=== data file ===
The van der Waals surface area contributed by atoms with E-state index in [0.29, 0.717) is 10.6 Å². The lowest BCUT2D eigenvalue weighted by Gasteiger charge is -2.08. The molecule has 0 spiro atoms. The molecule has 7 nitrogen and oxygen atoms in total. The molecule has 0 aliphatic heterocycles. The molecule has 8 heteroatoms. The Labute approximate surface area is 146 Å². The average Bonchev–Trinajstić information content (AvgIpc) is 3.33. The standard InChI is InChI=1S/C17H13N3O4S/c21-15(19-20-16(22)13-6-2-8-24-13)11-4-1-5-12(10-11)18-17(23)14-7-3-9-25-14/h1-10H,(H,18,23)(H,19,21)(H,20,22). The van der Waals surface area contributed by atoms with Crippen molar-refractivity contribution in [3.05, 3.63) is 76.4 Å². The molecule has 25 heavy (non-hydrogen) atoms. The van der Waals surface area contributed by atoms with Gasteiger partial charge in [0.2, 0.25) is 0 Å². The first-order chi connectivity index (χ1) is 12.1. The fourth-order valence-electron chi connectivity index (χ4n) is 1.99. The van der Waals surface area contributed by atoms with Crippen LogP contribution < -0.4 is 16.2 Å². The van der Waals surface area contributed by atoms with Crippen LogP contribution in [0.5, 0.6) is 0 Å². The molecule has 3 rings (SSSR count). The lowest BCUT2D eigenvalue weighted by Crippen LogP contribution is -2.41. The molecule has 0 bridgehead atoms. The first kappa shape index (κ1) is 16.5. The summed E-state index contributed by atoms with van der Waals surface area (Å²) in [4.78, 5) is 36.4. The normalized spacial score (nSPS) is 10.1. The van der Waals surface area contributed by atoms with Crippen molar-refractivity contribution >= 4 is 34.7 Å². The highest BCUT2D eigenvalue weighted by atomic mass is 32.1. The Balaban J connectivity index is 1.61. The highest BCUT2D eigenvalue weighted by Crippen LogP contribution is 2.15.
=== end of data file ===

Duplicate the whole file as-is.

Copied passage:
The van der Waals surface area contributed by atoms with E-state index in [0.29, 0.717) is 10.6 Å². The lowest BCUT2D eigenvalue weighted by Gasteiger charge is -2.08. The molecule has 0 spiro atoms. The molecule has 7 nitrogen and oxygen atoms in total. The molecule has 0 aliphatic heterocycles. The molecule has 8 heteroatoms. The Labute approximate surface area is 146 Å². The average Bonchev–Trinajstić information content (AvgIpc) is 3.33. The standard InChI is InChI=1S/C17H13N3O4S/c21-15(19-20-16(22)13-6-2-8-24-13)11-4-1-5-12(10-11)18-17(23)14-7-3-9-25-14/h1-10H,(H,18,23)(H,19,21)(H,20,22). The van der Waals surface area contributed by atoms with Crippen molar-refractivity contribution in [3.05, 3.63) is 76.4 Å². The molecule has 25 heavy (non-hydrogen) atoms. The van der Waals surface area contributed by atoms with Gasteiger partial charge in [0.2, 0.25) is 0 Å². The first-order chi connectivity index (χ1) is 12.1. The fourth-order valence-electron chi connectivity index (χ4n) is 1.99. The van der Waals surface area contributed by atoms with Crippen LogP contribution < -0.4 is 16.2 Å². The van der Waals surface area contributed by atoms with Crippen LogP contribution in [0.5, 0.6) is 0 Å². The molecule has 3 rings (SSSR count). The lowest BCUT2D eigenvalue weighted by Crippen LogP contribution is -2.41. The molecule has 0 bridgehead atoms. The first kappa shape index (κ1) is 16.5. The summed E-state index contributed by atoms with van der Waals surface area (Å²) in [4.78, 5) is 36.4. The normalized spacial score (nSPS) is 10.1. The van der Waals surface area contributed by atoms with Crippen molar-refractivity contribution >= 4 is 34.7 Å². The highest BCUT2D eigenvalue weighted by atomic mass is 32.1. The Balaban J connectivity index is 1.61. The highest BCUT2D eigenvalue weighted by Crippen LogP contribution is 2.15.